This includes the production and release of multiple new fantasy RPGs that are at least implicitly intended as alternatives for players who’re moving away from Dungeons & Dragons, some of which are being made by companies that were previously producing content for Dungeons & Dragons.
Wizards of the Coast, for its part, does seem aware that there’s a problem. As a follow-up to its Jan. 13 apology, Wizards announced a new, significantly changed version of the OGL, 1.2 on Jan. 19 via the D&D Beyond website.
OGL 1.2, a “playtest” that Wizards claims is subject to change based on community feedback, explicitly walks back many of the more controversial changes in 1.1.
“What’s not in there? There’s no royalty payment, no financial reporting, no license-back, no registration, no distinction between commercial and non-commercial,” wrote Kyle Brink, executive producer for D&D. “Nothing will impact any content you have already published under OGL 1.0a. That will always be licensed under OGL 1.0a. Your stuff is your stuff.”
Under OGL 1.2, the core D&D mechanics will be “given to the community” via a Creative Commons license, which allows Wizards to maintain its copyright while also allowing others to freely copy, distribute, and build upon D&D.
That decision is tied to another feature of OGL 1.2, the explicit deauthorization of OGL 1.0a. This step is being taken, as per Brink, to allow Wizards of the Coast to use “protective options” that would be impossible under the terms of OGL 1.0a, in order to let Wizards act to address “offensive or hurtful content” published by third parties for D&D.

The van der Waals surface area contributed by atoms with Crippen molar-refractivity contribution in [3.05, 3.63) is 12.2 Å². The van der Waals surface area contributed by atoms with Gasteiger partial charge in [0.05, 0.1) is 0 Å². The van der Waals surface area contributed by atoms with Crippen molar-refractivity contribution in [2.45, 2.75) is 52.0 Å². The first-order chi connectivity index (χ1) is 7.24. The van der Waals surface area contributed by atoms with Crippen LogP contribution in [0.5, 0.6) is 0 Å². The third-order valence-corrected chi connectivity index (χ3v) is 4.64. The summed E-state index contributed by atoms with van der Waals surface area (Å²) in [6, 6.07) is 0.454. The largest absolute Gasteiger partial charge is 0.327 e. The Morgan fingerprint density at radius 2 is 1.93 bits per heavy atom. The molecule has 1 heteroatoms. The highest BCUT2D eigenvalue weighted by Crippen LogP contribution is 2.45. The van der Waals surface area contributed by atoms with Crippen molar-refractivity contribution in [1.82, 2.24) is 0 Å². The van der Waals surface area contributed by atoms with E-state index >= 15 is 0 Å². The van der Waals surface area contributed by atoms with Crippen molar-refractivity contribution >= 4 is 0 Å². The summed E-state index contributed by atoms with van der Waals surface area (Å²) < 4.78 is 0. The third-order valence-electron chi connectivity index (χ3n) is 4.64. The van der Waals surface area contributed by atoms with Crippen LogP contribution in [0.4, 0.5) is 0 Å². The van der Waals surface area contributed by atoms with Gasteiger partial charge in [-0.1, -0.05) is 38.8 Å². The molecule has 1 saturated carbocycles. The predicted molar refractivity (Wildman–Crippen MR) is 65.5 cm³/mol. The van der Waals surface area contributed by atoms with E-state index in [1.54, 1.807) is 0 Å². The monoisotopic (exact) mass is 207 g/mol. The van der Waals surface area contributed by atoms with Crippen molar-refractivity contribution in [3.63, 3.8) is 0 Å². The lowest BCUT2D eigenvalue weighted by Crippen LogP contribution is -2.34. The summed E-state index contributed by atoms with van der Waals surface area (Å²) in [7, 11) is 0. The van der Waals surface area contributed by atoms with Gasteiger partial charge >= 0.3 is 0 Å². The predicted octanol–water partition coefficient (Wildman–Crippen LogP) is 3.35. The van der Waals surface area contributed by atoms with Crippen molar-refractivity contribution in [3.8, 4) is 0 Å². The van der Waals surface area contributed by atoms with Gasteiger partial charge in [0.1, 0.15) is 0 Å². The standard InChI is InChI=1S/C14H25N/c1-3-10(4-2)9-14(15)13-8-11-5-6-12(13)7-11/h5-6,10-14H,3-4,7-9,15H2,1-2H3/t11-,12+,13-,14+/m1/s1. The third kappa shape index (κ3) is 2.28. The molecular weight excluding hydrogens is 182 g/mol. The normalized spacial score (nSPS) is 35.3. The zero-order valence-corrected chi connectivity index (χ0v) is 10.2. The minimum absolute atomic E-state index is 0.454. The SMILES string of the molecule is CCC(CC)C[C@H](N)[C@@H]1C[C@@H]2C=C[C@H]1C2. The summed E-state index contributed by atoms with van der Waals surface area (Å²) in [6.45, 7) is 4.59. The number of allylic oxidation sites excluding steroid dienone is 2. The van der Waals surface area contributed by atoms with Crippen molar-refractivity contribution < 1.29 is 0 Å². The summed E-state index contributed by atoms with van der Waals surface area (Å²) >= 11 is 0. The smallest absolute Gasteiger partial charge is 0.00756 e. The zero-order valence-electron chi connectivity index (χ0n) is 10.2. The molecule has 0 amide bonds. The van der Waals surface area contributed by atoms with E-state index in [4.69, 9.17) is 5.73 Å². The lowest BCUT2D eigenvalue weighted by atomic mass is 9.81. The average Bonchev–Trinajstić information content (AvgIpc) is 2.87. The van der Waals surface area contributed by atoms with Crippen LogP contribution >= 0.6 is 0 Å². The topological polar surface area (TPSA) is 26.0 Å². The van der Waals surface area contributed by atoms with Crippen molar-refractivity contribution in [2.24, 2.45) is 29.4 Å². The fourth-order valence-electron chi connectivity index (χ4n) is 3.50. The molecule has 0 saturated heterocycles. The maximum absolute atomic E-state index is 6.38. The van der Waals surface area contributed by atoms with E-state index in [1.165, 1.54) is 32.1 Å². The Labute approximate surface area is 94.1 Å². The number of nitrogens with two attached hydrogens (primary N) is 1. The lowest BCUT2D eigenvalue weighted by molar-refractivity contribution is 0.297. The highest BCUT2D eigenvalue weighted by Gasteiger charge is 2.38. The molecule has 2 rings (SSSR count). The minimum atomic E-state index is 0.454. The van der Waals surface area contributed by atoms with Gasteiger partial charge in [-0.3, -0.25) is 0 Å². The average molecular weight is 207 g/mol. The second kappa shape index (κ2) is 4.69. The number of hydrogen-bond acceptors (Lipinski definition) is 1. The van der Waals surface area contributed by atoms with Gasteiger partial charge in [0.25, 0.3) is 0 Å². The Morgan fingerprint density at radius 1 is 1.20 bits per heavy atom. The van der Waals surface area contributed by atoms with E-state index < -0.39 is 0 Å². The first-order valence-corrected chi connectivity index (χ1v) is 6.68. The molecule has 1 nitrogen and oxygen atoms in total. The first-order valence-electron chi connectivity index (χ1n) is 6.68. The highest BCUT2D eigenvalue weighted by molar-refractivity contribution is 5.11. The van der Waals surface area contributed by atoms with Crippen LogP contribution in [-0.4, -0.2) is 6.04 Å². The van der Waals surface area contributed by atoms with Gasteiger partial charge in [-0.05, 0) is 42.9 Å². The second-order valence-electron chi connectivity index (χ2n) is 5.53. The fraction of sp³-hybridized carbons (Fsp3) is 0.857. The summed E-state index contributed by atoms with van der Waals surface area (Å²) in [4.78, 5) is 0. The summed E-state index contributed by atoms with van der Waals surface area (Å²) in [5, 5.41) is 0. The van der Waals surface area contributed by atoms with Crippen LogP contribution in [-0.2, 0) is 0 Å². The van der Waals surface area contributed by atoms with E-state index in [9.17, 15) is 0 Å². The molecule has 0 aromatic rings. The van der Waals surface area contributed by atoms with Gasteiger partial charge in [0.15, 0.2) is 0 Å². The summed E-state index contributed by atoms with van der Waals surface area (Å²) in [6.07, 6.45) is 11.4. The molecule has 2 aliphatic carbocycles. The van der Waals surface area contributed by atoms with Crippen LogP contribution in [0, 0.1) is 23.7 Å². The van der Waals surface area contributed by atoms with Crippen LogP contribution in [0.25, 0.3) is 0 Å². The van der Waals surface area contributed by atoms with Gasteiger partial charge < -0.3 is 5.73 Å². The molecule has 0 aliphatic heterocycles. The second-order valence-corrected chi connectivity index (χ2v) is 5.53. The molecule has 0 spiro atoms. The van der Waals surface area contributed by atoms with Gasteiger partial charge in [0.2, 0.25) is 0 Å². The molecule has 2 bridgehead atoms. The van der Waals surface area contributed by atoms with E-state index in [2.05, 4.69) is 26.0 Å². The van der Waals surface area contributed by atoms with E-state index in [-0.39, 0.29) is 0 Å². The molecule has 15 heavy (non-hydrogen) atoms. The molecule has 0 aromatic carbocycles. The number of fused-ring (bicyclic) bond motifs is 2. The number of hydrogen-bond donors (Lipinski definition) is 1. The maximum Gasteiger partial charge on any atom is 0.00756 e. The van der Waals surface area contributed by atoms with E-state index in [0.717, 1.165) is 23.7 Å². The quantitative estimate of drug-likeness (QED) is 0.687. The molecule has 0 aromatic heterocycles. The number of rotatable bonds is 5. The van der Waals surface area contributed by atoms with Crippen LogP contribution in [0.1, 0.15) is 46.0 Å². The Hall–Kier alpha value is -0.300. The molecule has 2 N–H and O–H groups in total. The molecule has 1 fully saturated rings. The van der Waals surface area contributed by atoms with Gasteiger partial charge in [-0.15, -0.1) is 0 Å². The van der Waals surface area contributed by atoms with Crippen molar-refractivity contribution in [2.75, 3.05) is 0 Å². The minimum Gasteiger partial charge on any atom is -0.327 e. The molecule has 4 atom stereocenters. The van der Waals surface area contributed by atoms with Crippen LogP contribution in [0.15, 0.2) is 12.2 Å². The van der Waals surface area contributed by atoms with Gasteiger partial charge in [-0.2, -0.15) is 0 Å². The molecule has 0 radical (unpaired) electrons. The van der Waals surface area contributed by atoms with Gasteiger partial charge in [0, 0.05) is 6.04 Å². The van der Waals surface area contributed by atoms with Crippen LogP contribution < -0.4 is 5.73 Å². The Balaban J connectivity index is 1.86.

“We want an inclusive, safe play space for everyone,” Brink wrote. “This is deeply important to us, and OGL 1.0a didn’t give us any ability to ensure it.”
Other provisions in OGL 1.2 include a couple of unusual shots across the bow at independently-produced virtual tabletops (VTTs), such as Roll20 and Tabletop Simulator. The OGL 1.2 in its current state allows any VTT that simply reproduces “the experience of sitting around the table playing D&D with your friends,” but specifically disallows advanced features like custom spell animations.
This is widely seen by analysts (and cynical fans) as an attempt to preemptively stake out some real estate for D&D‘s own official VTT, which it announced alongside its One D&D initiative back in August.
Wizards’ insistence on deauthorizing the original OGL has led to an ongoing argument about whether or not it’s legally able to do so. This has given nerds, lawyers, and nerds who are lawyers a lot to talk about over the course of the last couple of weeks.
“At inception of the OGL, Wizards widely represented that OGL 1.0a was an irrevocable contract with obligations for both Wizards and participating publishers,” Azora Law’s Brian Lewis told GeekWire via email.